When learning a new language, it is a relief to discover that the word in your target language greatly resembles the word in your native language.
Phew! That’s easy to remember.
Unfortunately, languages play tricks on you; sometimes the words appear similar but actually have slightly, or something VERY, different meanings.
For ‘hispanohablantes’ (Spanish speakers) learning English or Anglophones learning Spanish, here are some common examples of these language traps:
Sensible ≠ Sensible
Let’s start with two words that are exactly the same and completely different. If you are behaving in a careful, mature way, a Spanish speaker will be confused by the word ‘sensible’…
Embarazada ≠ Embarrassed
A classic. It can be an awkward situation if someone just wishes to convey that they feel bashful, while the listener thinks that they are making an unexpected announcement.
Asistir ≠ Assist
When first asked to ‘assist’ a meeting, a Brit may think that you need help at the meeting while the Spaniard will just expect to turn up.
Realizar ≠ Realise
Or at least, they are NOT ALWAYS the same. The Spanish usage of the word refers to ‘making something real’, which in English can be used only in the context of ‘realising your dreams’. In any other context, this meaning is archaic.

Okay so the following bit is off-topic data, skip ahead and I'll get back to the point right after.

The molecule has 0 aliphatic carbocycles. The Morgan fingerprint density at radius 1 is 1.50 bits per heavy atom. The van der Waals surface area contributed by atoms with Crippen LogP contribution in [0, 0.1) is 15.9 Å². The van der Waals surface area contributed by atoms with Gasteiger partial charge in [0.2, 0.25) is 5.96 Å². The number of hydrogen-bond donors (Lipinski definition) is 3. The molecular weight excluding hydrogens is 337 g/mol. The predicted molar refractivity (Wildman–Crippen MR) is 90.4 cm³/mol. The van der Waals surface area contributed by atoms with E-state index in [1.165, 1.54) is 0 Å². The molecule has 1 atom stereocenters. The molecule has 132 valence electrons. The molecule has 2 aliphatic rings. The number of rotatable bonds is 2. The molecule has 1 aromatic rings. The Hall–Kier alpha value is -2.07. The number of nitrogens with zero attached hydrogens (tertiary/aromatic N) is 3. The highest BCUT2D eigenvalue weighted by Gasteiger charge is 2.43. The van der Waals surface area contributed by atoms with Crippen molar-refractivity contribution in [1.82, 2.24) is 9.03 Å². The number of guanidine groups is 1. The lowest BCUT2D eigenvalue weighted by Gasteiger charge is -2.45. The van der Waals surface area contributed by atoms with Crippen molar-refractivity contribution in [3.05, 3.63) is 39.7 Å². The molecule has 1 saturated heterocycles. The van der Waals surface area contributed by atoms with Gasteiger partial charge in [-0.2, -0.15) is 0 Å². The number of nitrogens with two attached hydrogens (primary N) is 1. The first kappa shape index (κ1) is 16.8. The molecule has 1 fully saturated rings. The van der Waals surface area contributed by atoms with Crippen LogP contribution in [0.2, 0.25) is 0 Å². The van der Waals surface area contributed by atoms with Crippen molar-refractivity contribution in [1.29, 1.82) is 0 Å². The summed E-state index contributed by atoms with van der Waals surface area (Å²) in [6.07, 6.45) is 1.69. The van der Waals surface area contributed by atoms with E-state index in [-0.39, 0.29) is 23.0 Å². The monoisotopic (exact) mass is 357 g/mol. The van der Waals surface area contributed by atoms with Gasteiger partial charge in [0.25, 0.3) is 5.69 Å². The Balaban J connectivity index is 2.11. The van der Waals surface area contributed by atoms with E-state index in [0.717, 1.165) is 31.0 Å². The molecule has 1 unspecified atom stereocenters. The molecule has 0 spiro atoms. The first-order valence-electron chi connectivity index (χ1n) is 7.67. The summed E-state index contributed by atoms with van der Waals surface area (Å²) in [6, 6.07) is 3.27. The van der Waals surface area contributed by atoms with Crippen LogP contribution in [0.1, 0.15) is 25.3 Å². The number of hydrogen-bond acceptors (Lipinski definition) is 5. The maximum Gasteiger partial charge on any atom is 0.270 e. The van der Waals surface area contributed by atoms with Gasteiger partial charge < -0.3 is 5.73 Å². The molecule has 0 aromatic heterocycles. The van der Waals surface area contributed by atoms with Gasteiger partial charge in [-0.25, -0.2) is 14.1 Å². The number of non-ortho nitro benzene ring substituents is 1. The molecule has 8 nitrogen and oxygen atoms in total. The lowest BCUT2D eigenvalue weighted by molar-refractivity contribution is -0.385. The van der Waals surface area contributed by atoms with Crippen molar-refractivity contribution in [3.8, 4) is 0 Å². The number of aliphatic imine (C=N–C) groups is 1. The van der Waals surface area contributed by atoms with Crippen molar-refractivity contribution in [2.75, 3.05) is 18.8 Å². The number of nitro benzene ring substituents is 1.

Constipado ≠ Constipated
This is one of the most hilarious mix-ups that occurs when Spanish and English meet.
English speaker: How are you today?
Spanish speaker: Ah actually I’m feeling pretty constipated.
English speaker: … erm. TMI.
Introducir ≠ Introduce
It seems so obvious that these words should have the same meaning that you wouldn’t think to ask what it meant. However, don’t try and ‘insert’ (instead of ‘introduce’) your friends. Awkward.
Agitar ≠ Agitate
If a Spanish speaker wants to convey the word ‘agitate’, they are likely to say ‘poner nervioso’ instead. Otherwise they’re just talking about shaking something around.
Lentillas ≠ Lentils
Health warning: do not put lentils in your eyes.
Preservativo ≠ Preservative
Second health warning: do not mix these up. Please.
Nervioso ≠ Nervous
Though these words often have the same meaning, many bilingual speakers of Spanish and English are not aware of the subtle difference between these two terms.
Nervous in English is anticipation + fear. That is the only definition.
This is also true of the Spanish ‘nervioso’, except that the word is usually used to describe someone who is unable to stay still, whether for excitement or stress; i.e. their nerves are easily excited. ‘Excitable’ would in some cases be a better translation, though English really doesn’t have a good word for it.
The truth is, the vast majority of vocabulary with common spelling in English and Spanish do, thankfully, have the same meaning. ?
But it’s important to watch out for how language tries to trip you up!
What other false friends do you find difficult to remember? Tell us in the comments!